Sometimes It Just Gets Lost in Translation
For businesses to succeed in a foreign market, it is important to understand how both words and situations appeal to the international consumer. When this isn't done correctly, it can have disastrous results. Unfortunately, many U.S. businesses had to learn their lessons the hard way. Chad Brooks, senior writer for Business News Daily, identified eight great examples of translation blunders that had previously correctly performed in their country of origin.
In the early 1970s, American Motors wanted to market its new midsize car in Puerto Rico. They quickly discovered that it isn't just the marketing message that has to be accurately translated -- sometimes it is the product name. Everyone at American Motors were eager to launch the "Matador" in a Latino-based market only to discover after the fact that translated it means "Killer". The campaign was a huge blunder in a country that is plagued with bad roads and many auto accidents.
One of the marketing darlings of the 1980s, Braniff Airlines was always looking for a great tagline. In the United States, the airline launched its "Fly in Leather" campaign to hype its new leather seats for consumers. South of the Border, the Spanish translation was "Vuela en Cuero". Although totally appropriate throughout much of Latin America, in Mexico, it translates as "Fly Naked" -- not exactly what Braniff meant to convey.
When the American beer maker decided to use a popular campaign slogan from its marketing department in the United States, no one every stop to see how the tagline would translate into Spanish. The brewer was on a Rocky Mountain High with their "Turn It Loose" campaign only to discover that translated into Spanish the marketing message was "Suffer from Diarrhea." Needless to say no one wanted to "Turn It Loose."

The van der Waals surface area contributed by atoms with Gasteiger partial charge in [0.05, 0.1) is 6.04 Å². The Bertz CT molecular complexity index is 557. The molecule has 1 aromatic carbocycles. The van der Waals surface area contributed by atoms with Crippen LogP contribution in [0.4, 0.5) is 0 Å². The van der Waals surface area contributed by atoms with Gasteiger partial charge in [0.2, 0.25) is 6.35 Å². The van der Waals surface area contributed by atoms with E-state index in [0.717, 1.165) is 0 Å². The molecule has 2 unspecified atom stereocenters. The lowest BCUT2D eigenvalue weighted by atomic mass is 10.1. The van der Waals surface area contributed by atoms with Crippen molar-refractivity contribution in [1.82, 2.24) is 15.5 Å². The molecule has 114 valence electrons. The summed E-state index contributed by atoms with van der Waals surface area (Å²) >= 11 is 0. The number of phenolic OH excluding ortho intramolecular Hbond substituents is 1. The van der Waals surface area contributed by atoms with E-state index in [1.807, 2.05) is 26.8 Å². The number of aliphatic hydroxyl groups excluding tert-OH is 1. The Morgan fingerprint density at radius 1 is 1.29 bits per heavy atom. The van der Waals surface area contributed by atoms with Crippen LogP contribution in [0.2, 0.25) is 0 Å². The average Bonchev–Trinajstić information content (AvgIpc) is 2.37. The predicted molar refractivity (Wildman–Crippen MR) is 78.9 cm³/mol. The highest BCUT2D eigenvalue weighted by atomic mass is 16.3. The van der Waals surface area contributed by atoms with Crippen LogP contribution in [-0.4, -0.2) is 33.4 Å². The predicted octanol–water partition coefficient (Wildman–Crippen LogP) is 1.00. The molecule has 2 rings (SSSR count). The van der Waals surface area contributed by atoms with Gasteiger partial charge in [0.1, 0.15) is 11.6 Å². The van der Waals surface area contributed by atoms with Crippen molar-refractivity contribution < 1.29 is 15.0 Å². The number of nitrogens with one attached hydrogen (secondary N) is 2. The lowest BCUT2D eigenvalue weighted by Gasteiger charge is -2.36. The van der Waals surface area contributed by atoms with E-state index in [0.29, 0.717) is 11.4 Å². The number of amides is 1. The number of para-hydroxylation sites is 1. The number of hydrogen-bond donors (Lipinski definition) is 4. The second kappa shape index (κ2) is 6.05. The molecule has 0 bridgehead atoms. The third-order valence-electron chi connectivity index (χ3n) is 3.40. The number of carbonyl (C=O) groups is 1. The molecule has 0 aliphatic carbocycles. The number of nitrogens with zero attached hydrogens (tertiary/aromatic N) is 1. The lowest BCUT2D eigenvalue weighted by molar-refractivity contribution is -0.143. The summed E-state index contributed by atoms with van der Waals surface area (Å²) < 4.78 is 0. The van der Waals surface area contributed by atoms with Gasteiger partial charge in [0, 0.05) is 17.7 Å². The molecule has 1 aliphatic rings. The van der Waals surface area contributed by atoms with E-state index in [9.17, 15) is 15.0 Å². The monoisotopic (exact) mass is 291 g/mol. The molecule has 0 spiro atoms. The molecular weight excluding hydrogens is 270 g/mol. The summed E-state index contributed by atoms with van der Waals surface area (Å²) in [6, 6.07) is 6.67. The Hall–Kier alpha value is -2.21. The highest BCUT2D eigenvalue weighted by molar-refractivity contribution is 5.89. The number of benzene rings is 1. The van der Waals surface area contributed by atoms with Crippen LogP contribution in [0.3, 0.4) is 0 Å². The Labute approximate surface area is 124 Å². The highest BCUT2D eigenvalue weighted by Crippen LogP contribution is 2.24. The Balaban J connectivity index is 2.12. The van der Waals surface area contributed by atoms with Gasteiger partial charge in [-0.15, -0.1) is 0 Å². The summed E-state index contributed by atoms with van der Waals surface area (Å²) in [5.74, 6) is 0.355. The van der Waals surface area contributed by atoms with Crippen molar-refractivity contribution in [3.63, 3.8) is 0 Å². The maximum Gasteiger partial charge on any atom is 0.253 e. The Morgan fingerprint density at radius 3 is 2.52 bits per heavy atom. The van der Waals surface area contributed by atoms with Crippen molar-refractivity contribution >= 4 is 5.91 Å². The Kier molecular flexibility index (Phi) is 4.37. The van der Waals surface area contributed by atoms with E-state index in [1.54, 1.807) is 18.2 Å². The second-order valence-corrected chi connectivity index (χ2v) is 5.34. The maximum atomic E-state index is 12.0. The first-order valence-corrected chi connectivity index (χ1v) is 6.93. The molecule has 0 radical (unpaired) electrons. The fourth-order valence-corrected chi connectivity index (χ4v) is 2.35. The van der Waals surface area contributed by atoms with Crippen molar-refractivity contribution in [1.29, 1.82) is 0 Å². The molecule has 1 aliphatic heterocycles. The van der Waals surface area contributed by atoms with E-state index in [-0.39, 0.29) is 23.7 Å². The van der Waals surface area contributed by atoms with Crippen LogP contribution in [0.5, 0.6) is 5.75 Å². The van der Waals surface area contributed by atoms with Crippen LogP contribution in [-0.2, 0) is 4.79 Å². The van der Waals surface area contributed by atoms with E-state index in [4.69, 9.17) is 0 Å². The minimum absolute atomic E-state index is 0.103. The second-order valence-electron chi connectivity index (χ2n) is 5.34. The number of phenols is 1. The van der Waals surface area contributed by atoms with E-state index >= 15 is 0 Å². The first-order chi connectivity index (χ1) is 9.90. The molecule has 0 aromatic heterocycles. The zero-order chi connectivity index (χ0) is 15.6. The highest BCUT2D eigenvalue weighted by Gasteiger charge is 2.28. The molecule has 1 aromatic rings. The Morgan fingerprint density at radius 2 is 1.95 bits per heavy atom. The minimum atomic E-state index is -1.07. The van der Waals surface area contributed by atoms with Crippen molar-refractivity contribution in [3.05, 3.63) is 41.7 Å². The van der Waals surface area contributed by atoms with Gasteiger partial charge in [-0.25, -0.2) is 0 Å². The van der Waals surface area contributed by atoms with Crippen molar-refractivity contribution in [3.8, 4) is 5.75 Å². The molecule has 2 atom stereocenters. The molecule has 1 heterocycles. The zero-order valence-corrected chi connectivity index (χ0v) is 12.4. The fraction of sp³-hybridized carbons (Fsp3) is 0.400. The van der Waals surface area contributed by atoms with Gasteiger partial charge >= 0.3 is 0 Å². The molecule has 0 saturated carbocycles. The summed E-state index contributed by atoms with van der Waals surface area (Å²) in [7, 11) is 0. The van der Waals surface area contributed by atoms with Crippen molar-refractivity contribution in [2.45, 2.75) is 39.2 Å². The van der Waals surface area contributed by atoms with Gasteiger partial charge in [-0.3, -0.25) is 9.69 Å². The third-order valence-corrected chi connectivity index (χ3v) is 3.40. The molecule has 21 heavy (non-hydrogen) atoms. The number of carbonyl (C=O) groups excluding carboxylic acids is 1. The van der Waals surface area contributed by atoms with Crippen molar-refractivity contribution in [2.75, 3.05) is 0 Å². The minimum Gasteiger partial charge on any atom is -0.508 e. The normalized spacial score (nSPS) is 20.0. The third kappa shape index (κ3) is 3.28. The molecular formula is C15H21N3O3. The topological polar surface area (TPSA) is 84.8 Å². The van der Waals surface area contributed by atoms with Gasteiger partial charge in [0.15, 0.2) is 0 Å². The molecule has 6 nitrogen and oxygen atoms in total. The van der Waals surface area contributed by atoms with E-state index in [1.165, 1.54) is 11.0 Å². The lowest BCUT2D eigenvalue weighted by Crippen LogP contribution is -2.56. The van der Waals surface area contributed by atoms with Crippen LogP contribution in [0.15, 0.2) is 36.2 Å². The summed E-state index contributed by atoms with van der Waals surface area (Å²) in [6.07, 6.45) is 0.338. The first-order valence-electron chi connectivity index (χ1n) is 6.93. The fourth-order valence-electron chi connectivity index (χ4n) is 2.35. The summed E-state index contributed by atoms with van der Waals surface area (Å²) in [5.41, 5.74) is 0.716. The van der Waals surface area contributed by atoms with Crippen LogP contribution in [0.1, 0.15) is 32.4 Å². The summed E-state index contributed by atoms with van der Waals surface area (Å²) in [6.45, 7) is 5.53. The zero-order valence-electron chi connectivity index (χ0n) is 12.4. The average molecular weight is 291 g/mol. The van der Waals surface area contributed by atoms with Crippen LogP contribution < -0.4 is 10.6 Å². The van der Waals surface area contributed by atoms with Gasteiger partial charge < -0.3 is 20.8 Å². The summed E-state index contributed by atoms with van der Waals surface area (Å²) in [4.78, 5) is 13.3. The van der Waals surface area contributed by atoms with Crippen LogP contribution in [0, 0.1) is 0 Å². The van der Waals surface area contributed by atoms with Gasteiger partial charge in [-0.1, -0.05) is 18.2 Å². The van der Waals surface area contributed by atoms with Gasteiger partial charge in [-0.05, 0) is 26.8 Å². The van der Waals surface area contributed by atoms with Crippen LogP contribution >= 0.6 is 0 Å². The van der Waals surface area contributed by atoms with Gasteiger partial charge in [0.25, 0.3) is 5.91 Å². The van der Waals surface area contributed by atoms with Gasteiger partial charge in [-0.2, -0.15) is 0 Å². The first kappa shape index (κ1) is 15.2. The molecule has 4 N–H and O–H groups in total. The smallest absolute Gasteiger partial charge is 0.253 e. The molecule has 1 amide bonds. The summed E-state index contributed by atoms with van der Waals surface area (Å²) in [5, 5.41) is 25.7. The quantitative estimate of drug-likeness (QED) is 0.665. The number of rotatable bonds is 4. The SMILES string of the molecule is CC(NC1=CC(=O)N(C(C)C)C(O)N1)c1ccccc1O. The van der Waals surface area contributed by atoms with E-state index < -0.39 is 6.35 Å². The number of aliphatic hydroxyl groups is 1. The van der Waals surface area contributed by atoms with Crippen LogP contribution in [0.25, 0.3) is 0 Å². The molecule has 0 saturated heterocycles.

Although Americans are likely the world's leader in spending millions of dollars on poorly thought out media campaigns, sometimes the shoe is on the other foot. Such was the case when Swedish vacuum cleaner manufacturer Electrolux failed to notice how their message "Nothing Sucks Like an Electrolux" was received by American buyers. In this case, the wording was grammatically correct but some U.S. buyers didn't know it referred to the vacuum cleaner's high power.
The Detroit-based automobile manufacturer learned the hard way that not all phrases translate to the same when a foreign language is involved. Executives launched a campaign in Belgium utilizing the company's "Every car has a high-quality body", only to discover that the translated slogan read "Every car has a high-quality corpse." Not exactly the image Ford had hope consumers would visualize in their minds.
Now known overseas as "The world's private bank", costly problems (estimated at $10 million in marketing costs) arose when a popular stateside campaign called "Assume Nothing" got lost in translation. The translation in many countries where the global private banking giant released the campaign read "Do Nothing." Obviously not the message the bank wanted to convey to overseas clients.
Kentucky Fried Chicken wanted to make a great impression when they opened their first fast-food fried chicken restaurants in China during the late 1980s. If you asked people on the streets in the United States whose slogan is "Finger Lickin' Good", KFC would be the dominant answer. Unfortunately for KFC marketing executives, the phrase translates in China to "Eat Your Fingers Off." However, the company survived the blunder and ranks number-one today for fast food brands in China.
Not only do words and phrases get lost in translation, using folklore in overseas marketing campaigns can be a bit tricky too. In America, we've all seen illustrations of storks delivering babies to their parents. When Proctor & Gamble started selling their Pampers brand of disposable diapers in Japan, the company stuck with their traditional packaging. This caused significant confusion among consumers as Japanese folklore has giant floating peaches delivering their newborns.
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